Friday, April 10, 2009

Joe Klein Slaughters K Hamm

All I can say is go read the whole thing or just enjoy the excerpt.

Charles Krauthammer, the ultimate bleating-heart neoconservative, is all atwitter over Barack Obama's foreign trip. Where most rational observers saw a significant U.S. triumph, the beginning of our reconciliation with the rest of the world after eight years of stupid bellicosity, destructive threats and empty bluster, Krauthammer sees decline and weakness. Obama admitted past U.S. misbehavior! That is surely a sign of weakness...or maybe, perhaps, a sign of renewed strength? Or maybe, it's just being honest, a quality the Bush Administration eschewed. The Euros chose not to play on Afghanistan? Perhaps that had something to do with the Bush Administration's myopic avoidance of that theater of battle for the past seven years--the Euros, not the heartiest of allies when it comes to warmaking, were left to fend for themselves without any U.S. leadership or much U.S. support and they are aching to leave now. Over the next year, we'll see what effect a renewed US good-faith effort in Afghanistan has when it comes to stiffening the spines of our allies.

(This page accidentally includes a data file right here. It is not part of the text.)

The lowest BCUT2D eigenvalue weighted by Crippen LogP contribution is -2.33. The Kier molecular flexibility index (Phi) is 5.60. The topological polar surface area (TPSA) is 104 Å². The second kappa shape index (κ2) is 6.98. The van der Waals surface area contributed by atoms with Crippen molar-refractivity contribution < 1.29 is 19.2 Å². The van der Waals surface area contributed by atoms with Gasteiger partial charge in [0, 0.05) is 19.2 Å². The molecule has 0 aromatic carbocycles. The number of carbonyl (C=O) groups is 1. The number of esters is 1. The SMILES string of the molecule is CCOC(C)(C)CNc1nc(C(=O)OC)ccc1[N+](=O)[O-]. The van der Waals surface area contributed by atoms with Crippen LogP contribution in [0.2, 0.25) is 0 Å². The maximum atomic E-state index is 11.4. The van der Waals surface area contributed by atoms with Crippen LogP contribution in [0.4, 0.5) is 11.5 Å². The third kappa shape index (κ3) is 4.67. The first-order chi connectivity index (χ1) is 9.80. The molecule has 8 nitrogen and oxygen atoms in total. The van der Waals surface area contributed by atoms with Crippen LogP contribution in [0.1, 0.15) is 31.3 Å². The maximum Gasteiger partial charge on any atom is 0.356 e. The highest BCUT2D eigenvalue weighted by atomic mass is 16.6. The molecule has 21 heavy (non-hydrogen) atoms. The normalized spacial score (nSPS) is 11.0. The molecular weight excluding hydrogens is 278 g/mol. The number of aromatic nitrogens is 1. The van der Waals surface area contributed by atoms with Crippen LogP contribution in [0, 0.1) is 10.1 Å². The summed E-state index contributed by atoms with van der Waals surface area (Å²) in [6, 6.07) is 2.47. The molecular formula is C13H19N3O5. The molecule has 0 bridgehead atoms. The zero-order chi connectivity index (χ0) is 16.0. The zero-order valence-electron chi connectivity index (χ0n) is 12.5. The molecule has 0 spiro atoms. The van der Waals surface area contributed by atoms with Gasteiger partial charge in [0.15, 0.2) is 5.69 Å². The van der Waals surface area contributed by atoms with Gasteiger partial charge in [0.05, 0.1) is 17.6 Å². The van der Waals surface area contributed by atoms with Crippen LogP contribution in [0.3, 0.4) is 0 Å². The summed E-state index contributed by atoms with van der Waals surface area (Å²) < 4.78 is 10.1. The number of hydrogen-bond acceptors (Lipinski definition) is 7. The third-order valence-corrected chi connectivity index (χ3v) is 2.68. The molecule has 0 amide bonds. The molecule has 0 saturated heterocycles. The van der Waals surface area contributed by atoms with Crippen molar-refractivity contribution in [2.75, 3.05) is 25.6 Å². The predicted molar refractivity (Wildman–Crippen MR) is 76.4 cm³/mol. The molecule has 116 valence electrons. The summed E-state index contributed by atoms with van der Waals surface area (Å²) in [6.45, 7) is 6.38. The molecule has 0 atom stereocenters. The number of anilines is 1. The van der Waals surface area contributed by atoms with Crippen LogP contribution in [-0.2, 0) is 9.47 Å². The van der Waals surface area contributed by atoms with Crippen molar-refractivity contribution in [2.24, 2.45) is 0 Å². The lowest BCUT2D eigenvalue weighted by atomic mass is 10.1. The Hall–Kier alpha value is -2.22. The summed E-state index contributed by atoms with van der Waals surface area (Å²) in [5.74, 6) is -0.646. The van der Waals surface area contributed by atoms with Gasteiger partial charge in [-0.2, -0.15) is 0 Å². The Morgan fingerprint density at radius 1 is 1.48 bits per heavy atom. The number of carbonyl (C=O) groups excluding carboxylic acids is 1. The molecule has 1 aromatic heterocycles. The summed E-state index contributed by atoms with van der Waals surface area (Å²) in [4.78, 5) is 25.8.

And there was--oh. my. God.--the failed North Korean rocket launch. The Gates Defense budget is cutting anti-missile defense systems in Alaska. More Obama wimposity! Except that Gates has decided not to spend tens of billions on an anti-missile system (that doesn't work) to counter a North Korean rockets (that don't work) carrying North Korean atomic bombs (that have, so far, fizzled when tested). The real North Korean threat, created by George W. Bush's first-term ineptness, is the nuclear fuel that was produced in the past six years--fuel that the wildly impoverished North Koreans could sell to terrorists or rogue states (as they sold their nuclear plant design to the Syrians).


The point is that Krauthammer's nonsense--the whole neoconservative project--proved an utter failure during the Bush years and now exists well outside a vast, stable, liberal-moderate consensus on foreign policy that includes most Democrats, the Bush 41 realists and the leading strategists of the U.S. military.

1 comment:

Come Hard Or Not At All!